I have several Amazon accounts: one in the US, one in the UK, and one ein Germany. Every now and again I de-register one of my Kindles from one account and register it with another one. Depends on what content I’d like to read and on which account it’s available.
The other day I switched my Kindle Fire from my German Amazon account back to my US account, my main account, containing all my my english content. To my surprise, the device registered fine, identified itself as “Jay’s Kindle”, but none of my content was showing up. Likewise, the device was not showing as registered on my web interface.
What was going on? Where was all my content? This had worked not too long ago!
I tried installing the Kindle iOS app on my iPhone and registered it too – only to find it behaved exactly the same way: no content, and the device was not showing itself on my Amazon account.
After getting in touch with Customer Service, I can now tell you what happened – and a neat trick of avoiding it, should it happen again. Interested? Read on!
A little bit of background
You may be wondering why I have more than one Amazon account. It’s kind of political as well as historic. Let me explain.
When I lived in the UK, I naturally had an Amazon UK account. I made countless Kindle purchases, and life was good. For a while this was my only Kindle account.
In 2011 I bought a first generation Kindle Fire in the US. The device hadn’t been released in the UK yet, and to use it properly, an Amazon US account was needed – which I duly created.
When we moved to the US in 2012, I converted all my Kindle purchases to that US account, so I only have to deal with one account for Kindle purchases, Amazon Video and other stuff we buy (NB: in the US, having Amazon Prime actually makes sense – I never really saw the point of buying it in Europe).
Years later I got into Viveca Sten’s novels, of which only two had been released in the US. But in Germany, 7 books in the series were available. However, you can only buy them from Amazon Germany. And to do so, I have created an Amazon Germany account. On that occasion I also bought my Mum a Kindle, which she loves, and now we’re sharing each other’s German Kindle books 🙂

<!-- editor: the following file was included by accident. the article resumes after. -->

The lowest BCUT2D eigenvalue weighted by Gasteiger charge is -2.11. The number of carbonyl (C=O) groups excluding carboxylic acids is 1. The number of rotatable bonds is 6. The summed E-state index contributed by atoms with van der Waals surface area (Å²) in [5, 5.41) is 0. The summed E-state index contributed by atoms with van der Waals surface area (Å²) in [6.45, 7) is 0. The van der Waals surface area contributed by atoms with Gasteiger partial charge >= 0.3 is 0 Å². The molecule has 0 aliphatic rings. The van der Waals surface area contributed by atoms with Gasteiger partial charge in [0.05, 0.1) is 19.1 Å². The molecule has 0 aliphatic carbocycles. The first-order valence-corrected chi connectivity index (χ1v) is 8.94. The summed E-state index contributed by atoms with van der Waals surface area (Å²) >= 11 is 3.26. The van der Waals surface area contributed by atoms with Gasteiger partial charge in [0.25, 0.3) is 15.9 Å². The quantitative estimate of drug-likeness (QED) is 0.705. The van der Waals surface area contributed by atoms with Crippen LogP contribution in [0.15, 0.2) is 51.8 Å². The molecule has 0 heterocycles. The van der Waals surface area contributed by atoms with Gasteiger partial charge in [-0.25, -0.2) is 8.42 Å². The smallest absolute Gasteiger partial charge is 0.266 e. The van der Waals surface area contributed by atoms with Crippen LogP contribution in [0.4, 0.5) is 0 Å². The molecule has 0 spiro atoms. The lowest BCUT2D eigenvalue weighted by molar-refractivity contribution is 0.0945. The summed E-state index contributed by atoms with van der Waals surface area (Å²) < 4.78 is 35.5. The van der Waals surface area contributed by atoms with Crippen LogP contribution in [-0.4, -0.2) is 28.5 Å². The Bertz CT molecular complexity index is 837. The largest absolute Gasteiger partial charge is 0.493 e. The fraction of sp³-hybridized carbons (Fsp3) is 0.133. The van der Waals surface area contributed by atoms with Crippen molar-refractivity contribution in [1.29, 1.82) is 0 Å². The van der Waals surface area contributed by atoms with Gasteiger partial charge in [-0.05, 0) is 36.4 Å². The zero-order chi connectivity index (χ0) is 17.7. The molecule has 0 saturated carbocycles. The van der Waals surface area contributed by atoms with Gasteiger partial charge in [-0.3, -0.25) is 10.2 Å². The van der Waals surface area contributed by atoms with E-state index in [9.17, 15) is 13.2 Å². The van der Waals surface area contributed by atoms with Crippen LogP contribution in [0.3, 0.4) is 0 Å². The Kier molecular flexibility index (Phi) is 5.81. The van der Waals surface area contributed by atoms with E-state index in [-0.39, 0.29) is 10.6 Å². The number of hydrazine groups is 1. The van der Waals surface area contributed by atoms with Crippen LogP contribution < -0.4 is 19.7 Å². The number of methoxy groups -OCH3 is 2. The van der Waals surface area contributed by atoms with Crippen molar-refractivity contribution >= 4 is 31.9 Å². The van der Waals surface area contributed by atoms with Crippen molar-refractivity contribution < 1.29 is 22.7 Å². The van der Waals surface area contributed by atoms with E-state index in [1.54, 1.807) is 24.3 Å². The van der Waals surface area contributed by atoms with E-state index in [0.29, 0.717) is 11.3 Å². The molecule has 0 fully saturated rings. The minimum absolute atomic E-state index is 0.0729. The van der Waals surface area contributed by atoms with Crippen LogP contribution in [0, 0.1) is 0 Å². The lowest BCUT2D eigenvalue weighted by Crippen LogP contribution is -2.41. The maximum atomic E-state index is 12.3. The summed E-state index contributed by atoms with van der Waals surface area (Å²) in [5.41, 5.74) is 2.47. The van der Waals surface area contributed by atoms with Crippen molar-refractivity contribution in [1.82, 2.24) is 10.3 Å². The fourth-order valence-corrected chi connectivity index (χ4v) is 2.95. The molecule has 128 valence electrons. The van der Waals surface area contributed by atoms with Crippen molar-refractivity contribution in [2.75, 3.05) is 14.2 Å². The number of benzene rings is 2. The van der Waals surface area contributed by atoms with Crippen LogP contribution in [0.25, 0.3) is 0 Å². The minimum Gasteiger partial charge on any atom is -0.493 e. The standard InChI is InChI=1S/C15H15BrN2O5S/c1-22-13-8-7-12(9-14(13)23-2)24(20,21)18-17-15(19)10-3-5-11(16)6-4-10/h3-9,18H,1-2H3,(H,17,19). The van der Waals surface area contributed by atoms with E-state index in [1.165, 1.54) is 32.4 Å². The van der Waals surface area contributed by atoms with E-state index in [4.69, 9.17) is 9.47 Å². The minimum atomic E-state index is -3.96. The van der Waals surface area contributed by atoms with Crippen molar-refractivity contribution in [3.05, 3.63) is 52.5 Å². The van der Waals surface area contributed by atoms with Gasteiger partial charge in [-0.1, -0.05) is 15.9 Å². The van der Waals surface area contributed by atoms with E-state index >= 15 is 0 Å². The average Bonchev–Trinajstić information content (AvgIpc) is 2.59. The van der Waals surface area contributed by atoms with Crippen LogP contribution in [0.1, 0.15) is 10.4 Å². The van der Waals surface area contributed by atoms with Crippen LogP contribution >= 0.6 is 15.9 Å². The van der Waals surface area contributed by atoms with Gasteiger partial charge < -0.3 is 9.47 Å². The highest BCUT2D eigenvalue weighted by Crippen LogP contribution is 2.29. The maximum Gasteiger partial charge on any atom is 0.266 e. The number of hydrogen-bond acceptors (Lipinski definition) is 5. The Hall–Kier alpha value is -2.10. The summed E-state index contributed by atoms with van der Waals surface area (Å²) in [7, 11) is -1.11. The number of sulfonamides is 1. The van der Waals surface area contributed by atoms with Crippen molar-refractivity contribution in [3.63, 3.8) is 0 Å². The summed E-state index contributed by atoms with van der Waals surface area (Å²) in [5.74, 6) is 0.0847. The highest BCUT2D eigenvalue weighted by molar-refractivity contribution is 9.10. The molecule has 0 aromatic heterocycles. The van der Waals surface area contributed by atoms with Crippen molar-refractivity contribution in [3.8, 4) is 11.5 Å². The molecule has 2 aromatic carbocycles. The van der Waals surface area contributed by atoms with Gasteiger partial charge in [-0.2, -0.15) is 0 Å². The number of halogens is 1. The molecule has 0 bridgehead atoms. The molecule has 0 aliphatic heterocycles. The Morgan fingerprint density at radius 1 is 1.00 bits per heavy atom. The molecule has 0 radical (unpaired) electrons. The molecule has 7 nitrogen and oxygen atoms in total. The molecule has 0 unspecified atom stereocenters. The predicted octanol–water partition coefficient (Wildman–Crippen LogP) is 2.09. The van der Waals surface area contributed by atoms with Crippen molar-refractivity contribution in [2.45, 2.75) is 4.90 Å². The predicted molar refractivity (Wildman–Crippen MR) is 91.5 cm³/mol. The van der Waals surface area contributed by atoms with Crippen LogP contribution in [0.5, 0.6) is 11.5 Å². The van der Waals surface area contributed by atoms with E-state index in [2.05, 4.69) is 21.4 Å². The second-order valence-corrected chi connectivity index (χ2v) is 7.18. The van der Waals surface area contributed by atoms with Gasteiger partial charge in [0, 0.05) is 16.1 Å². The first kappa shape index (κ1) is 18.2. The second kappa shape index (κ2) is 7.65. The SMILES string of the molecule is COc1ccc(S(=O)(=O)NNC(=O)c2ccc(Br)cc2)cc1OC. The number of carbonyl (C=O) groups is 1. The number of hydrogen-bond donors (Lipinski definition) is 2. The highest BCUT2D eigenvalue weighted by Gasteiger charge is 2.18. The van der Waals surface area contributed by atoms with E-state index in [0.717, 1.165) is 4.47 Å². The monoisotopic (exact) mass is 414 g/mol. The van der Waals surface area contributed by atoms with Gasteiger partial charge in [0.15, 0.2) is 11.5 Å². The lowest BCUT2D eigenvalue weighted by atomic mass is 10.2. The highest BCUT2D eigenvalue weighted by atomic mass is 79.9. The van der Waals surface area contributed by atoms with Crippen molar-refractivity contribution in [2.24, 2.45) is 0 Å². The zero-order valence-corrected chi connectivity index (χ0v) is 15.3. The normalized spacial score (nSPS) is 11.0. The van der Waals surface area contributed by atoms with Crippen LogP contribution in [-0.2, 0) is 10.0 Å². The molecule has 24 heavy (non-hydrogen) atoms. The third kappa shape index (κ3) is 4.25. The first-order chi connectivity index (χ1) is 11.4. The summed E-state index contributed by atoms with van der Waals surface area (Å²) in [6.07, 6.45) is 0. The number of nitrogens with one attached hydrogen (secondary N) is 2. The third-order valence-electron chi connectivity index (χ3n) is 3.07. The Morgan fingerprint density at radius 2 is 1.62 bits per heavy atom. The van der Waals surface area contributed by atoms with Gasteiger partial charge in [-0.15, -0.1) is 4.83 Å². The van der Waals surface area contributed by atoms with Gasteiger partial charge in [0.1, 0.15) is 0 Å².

So there you have it. These days, I only ever use the US and the German account for reading Kindle books.
It’s very easy to de-register any Kindle device from one account, and register it to another. Fire Devices lose their previous content, but e-readers keep it and let you add to whatever you’ve downloaded from another account. Either way, wherever you’re logged in, you usually see whatever content has been purchased on said account, either under My Library, or Archived Items.
And I remember this worked fine – until I tried again on a cold December night in 2016. I de-registered my Kindle Fire from the German account, and re-registered it to my US account. All went well, but my content wasn’t showing up. Besides, I was apparently not a Prime member anymore. It made no sense at all.
Turns out that I was using the same email address and password for both the US and the old UK account… and when I re-registered my Kindle, the system registered it to my defunct UK account! That’s the whole mystery. That’s why there was no content anymore, because it had all been transferred to the US account.
But how was I going to access my US account now?
Well the friendly Amazon customer service representative said that it was the password that was confusing the system. See, the US and UK systems are linked, whereas the other regional Amazon sites are not. Since I registered in the UK, the system tried that account first, was successful in logging me in, and that was that.
What I needed to do was simply to pick a different password for my US account, de-register the device, and re-register it again with the new password.
And hey presto: all my purchases were there, just like I had expected them to be!
The same was true for my iOS device: after registering again with my new password, my iPhone was also showing my content, and my world was looking a little brighter than it did before.